E-business capabilities were being rapidly developed by an in-house team, with business-to-business and business-to-consumer order capture systems available on the web (Figure 2). Ownership and management of some elements of the IT provision had been transferred to the business functions for process management, data and systems maintenance, and e-business operations. Some of the systems were hosted off-site by third-party providers.
Some of the key IT issues of the day were highlighted at the IT Directors Forum in the year 2000 (Y2K). These included the rapid growth of e-business, the growing significance of information and data management, the need for new skills and competencies in the IT team, and the growing importance of IT security, following the Y2K technology hiatus.
The year 2023
The School of Computing and Engineering at the University of Gloucestershire, where I work, has a “best of breed” approach to its information systems, some of which are accessed via the Cloud while others remain on-premises. It has planned a full migration to cloud servers within the next 3-5 years.
Digital technologies are evident across the university’s four main campuses, notably social media, mobile, Internet of Things, and analytics. Artificial intelligence and blockchain applications are being trialled and assessed. WiFi connectivity has replaced much of the old hard-wired local area network infrastructure.
The university has a digital strategy (as well as an IT strategy), which notes, “The evolution of technology is having an impact on how teaching is delivered and increasing the expectation of students. Education 4.0 will change the way teaching and learning are delivered, making it more rewarding, and preparing students for this new dependence on systems, automation and intelligence in the workplace.”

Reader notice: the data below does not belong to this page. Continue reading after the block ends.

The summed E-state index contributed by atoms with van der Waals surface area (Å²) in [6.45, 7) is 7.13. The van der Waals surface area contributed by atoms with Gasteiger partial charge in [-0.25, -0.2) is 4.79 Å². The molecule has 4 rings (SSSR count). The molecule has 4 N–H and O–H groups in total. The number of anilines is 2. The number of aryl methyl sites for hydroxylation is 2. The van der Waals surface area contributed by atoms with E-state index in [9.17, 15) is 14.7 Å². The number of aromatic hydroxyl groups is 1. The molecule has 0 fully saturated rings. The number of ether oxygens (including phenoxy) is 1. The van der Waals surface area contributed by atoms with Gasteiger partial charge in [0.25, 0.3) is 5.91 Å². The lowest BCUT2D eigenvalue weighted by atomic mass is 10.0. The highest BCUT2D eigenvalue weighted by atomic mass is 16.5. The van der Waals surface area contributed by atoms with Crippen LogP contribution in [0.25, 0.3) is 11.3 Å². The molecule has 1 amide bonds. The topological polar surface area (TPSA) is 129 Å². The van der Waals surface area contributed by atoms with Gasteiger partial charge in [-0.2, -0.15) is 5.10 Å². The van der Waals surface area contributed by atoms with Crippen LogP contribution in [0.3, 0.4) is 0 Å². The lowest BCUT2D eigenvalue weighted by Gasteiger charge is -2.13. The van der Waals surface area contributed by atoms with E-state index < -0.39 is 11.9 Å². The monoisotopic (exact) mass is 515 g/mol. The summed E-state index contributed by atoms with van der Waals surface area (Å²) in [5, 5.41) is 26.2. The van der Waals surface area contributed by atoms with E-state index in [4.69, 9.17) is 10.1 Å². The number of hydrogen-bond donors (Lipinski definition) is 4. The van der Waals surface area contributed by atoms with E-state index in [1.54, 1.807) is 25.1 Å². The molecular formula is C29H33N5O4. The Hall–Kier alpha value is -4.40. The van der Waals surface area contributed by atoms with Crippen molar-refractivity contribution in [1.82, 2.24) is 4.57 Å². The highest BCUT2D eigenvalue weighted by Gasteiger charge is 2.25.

Digital Transformation: Evolution or Revolution?
These new ways of working are seen by some as a “remote work revolution,” accelerated by the Covid-19 pandemic. Digitalisation has also been the catalyst for changes in how information technology is managed in some organisations. Business functions have taken on new responsibilities for managing digital technology projects, and IT strategy is being repurposed accordingly.
Information technologies have wrought fundamental change throughout society, driving it forward from the industrial age to the networked era.Zaryn Dentzel, American computer scientist and entrepreneur
The subjective snapshots outlined above provide only a partial view of change over the recent past. Daryn Dentzel recently observed that “information technologies have wrought fundamental change throughout society, driving it forward from the industrial age to the networked era.” While digitalisation has had a significant impact on business and society, it has arguably not been any greater than that of new technology developments in previous eras.
At Ford, in the late sixties, each mainframe computer had just 1 megabyte of memory, and business analysts used pencil and paper. Today, desktop PCs typically have at least eight gigabytes of memory, and we have a remarkable range of communication and analytical tools at our disposal. This has been the cumulative result of a series of evolutionary technological changes and their application in business and society. Nevertheless, the continued development and widening deployment of digital technologies remain one of the key challenges facing all organisations today. Their impact on our daily lives will inevitably continue to gather further pace and momentum.
Wynn, M.G. (2022). Handbook of Research on Digital Transformation, industry use cases, and the impact of Disruptive Technologies. Advances in E-Business Research. https://doi.org/10.4018/978-1-7998-7712-7